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Press Release

Two More North Carolina Commercial Fishermen Plead Guilty To Illegally Harvesting And Selling Atlantic Striped Bass

For Immediate Release
U.S. Attorney's Office, Eastern District of North Carolina

WILMINGTON – The United States Attorney’s Office announced that today in federal court, ELLIS LEON GIBBS, jR., 53, of Engelhard, and DWAYNE J. HOPKINS, 43, of Belhaven, pled guilty to federal charges regarding the illegal harvest and sale of Atlantic striped bass from federal waters off the coast of North Carolina during 2010. GIBBS also pled guilty to obstructing a boarding by the United States Coast Guard.


According to the Indictments and information in the public records, in February 2010, a Special Agent with the National Oceanic and Atmospheric Administration (NOAA) received information that commercial trawlers were illegally fishing for Atlantic Striped Bass in federal waters off the coast of North Carolina. Since 1990, there has been a ban on the harvesting of Atlantic Striped Bass in the United States’ Exclusive Economic Zone (“EEZ”) which spans between 3 miles and 200 miles seaward of the U.S. Atlantic coastline.


Upon receiving the information, NOAA engaged the assistance of the U.S. Coast Guard. A single patrol vessel in the area intercepted one of 17 commercial trawlers in the EEZ, (the fishing vessel Lady Samaira) and boarded the vessel. At the time of the boarding, the Lady Samaira was captained by Defendant Ellis Leon Gibbs, Jr.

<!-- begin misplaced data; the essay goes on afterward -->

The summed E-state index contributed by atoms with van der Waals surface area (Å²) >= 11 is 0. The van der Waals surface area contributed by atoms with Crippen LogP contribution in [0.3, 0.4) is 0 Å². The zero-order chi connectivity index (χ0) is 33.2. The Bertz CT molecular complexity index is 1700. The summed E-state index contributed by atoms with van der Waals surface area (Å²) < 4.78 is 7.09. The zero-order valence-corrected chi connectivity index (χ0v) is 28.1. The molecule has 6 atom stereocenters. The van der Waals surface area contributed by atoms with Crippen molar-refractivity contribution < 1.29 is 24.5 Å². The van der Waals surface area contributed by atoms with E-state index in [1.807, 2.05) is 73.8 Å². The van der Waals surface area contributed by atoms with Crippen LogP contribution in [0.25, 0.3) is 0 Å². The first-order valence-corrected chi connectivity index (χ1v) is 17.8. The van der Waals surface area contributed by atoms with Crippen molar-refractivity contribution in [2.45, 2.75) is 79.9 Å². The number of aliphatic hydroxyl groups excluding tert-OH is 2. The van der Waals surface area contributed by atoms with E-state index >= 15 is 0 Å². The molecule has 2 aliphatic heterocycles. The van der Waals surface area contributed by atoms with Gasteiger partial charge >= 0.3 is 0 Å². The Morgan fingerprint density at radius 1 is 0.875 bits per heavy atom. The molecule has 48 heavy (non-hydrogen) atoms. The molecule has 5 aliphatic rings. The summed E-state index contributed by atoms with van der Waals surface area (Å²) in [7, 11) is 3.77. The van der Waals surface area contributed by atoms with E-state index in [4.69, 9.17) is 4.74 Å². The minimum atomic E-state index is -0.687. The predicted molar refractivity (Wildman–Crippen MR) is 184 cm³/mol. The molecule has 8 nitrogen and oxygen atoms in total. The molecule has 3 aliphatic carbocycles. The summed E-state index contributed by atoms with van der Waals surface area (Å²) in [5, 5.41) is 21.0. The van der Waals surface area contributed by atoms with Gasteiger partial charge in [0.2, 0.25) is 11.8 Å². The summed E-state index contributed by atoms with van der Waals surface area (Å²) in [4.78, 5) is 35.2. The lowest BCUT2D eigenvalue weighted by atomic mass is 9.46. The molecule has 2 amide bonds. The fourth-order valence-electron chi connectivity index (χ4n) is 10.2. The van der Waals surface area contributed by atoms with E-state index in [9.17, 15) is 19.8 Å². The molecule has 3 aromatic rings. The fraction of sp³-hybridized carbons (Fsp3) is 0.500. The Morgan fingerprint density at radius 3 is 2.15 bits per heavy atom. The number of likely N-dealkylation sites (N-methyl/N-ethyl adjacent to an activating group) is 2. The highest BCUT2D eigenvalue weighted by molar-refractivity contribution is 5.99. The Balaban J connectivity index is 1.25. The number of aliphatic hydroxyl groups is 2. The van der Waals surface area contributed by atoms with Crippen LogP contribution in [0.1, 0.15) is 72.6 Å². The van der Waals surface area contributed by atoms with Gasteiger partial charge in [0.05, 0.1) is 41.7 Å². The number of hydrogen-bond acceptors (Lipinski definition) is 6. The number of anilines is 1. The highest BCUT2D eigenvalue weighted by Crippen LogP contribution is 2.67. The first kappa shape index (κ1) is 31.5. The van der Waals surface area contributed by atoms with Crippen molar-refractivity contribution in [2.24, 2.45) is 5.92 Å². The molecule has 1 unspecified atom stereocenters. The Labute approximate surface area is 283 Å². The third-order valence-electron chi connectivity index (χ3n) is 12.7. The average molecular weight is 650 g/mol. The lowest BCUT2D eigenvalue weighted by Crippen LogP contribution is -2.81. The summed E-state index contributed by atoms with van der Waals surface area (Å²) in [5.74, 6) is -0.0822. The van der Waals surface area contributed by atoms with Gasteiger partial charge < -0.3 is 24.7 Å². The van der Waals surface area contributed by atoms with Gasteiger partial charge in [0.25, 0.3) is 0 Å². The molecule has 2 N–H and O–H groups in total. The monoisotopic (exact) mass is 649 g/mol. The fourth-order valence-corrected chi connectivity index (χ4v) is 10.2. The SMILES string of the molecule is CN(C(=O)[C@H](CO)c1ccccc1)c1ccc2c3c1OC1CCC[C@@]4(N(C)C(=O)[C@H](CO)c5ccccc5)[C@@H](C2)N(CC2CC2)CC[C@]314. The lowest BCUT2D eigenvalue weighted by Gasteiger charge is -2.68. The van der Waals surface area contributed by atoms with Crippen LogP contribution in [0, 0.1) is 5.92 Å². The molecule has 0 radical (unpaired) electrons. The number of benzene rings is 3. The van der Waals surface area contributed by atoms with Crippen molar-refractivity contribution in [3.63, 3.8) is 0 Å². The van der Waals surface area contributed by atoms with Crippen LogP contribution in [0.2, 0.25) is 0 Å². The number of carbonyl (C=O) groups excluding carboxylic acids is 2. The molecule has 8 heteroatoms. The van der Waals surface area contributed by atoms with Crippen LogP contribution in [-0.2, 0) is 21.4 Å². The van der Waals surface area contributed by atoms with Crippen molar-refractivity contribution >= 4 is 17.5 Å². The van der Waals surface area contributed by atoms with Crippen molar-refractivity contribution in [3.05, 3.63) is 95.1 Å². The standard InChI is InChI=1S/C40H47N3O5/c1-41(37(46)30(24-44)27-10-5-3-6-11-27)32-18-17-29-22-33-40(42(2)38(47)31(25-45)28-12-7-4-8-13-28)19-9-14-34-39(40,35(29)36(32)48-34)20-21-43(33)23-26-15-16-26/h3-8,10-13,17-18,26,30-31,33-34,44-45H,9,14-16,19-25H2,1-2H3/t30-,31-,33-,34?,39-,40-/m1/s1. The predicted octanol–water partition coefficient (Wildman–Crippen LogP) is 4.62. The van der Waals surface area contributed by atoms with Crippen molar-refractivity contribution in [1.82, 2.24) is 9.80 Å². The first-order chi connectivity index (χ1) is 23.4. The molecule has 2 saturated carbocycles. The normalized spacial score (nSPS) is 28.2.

When asked by the Boarding Team, GIBBS admitted that he was targeting Atlantic striped bass. When asked where he caught the fish, GIBBS showed the boarding team certain electronically-saved track lines from the vessel’s navigation computer. The track lines shown by GIBBS, however, were fishing tows he made in state waters (where the harvest of striped bass would have been lawful at the time) on February 13, 2009, almost a year prior to the February 9, 2010 boarding.


The Boarding Team counted 173 Atlantic striped bass, ranging in size from 36- to 41.5 inches in length, on the deck of the Lady Samaira. After completing its inspection, the Boarding Team allowed the Lady Samaira to proceed to port in Engelhard, North Carolina, where NOAA agents awaited to conduct the dockside investigation.


Once the vessel reached port, NOAA agents boarded. Agents, however, found only 99 striped bass aboard the vessel. The crew of the Lady Samaira had discarded 74 Atlantic striped bass prior to getting port. The conservative retail value of the missing fish, based upon fillet weight, was over $12,000.


When questioned by NOAA agents, GIBBS initially lied and told the agents that he had caught the fish within state waters. When confronted with the data from NOAA’s vessel monitoring system, GIBBS subsequently confessed to fishing nine miles offshore and signed a written statement of his admission.